I also believe this innovative approach could have applications for patients who are undergoing active treatment for cancer. Part of what made the study a success was providing access to care (pharmacists) in community settings that patients were already frequenting on a regular basis. Patients are routinely being seen every 3 to 4 weeks in our offices, but we need to capture more patient-related outcomes that occur in between visits. We also need to clearly address the changing landscape of cancer treatments, particularly with the increasing availability of oral regimens, which stretch office visits out even further, and the uncertainty of whether patients are adherent to these regimens. Giving our patients easily accessible tools and resources so they can capture and relay symptoms, adherence, and side effects to providers will not only empower patients in their care, it could also potentially improve outcomes. We are just beginning to scratch the surface on patient engagement, yet I am encouraged by the success of such innovative projects as the Metastatic Breast Cancer Project and the Ironman Registry (capturing clinical and tumor samples from patients with advanced breast and prostate cancer at their convenience in a real-time manner as they undergo treatment). They offer a path to better understand responses and even to develop new approaches that involve researchers working hand in hand with patients at the comfort of their home.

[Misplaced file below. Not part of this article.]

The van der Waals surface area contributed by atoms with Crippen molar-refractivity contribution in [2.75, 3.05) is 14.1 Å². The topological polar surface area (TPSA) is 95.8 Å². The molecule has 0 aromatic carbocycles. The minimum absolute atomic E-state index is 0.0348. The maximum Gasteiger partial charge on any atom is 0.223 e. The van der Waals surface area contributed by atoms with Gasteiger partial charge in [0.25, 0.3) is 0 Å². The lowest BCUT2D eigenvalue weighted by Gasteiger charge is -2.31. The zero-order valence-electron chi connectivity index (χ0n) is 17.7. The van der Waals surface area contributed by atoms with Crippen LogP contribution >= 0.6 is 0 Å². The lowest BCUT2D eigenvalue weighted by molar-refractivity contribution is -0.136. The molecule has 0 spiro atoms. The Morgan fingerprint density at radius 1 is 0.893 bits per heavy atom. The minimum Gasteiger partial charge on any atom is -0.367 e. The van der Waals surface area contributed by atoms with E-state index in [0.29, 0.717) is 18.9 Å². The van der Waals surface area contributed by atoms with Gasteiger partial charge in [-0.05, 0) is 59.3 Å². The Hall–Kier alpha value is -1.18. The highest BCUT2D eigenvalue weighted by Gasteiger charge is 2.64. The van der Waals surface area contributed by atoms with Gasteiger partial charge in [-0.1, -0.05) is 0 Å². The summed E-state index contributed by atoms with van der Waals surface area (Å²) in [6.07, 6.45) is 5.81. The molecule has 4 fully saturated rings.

This revolutionary study, in my eyes, has the potential to disrupt the way we approach patient care. Providing access to patients has to go beyond the traditional hospital and clinic setting. Enlisting the community centers and leaders in which people trust and earning their trust as expert health care providers is an invaluable combination that can improve adherence to cancer screening and treatment. Patients are more in touch than ever and we need to use their enthusiasm and their strength as active partners in their care and in driving new technologies and innovations. I can envision a future in which I thank my barber for a great cut and for referring a patient to be diagnosed for an early-stage cancer that can be potentially cured.
- Victor RG, Lynch K, Li N, et al. A cluster-randomized trial of blood-pressure reduction in black barbershops. N Engl J Med. 2018;378:1291-301.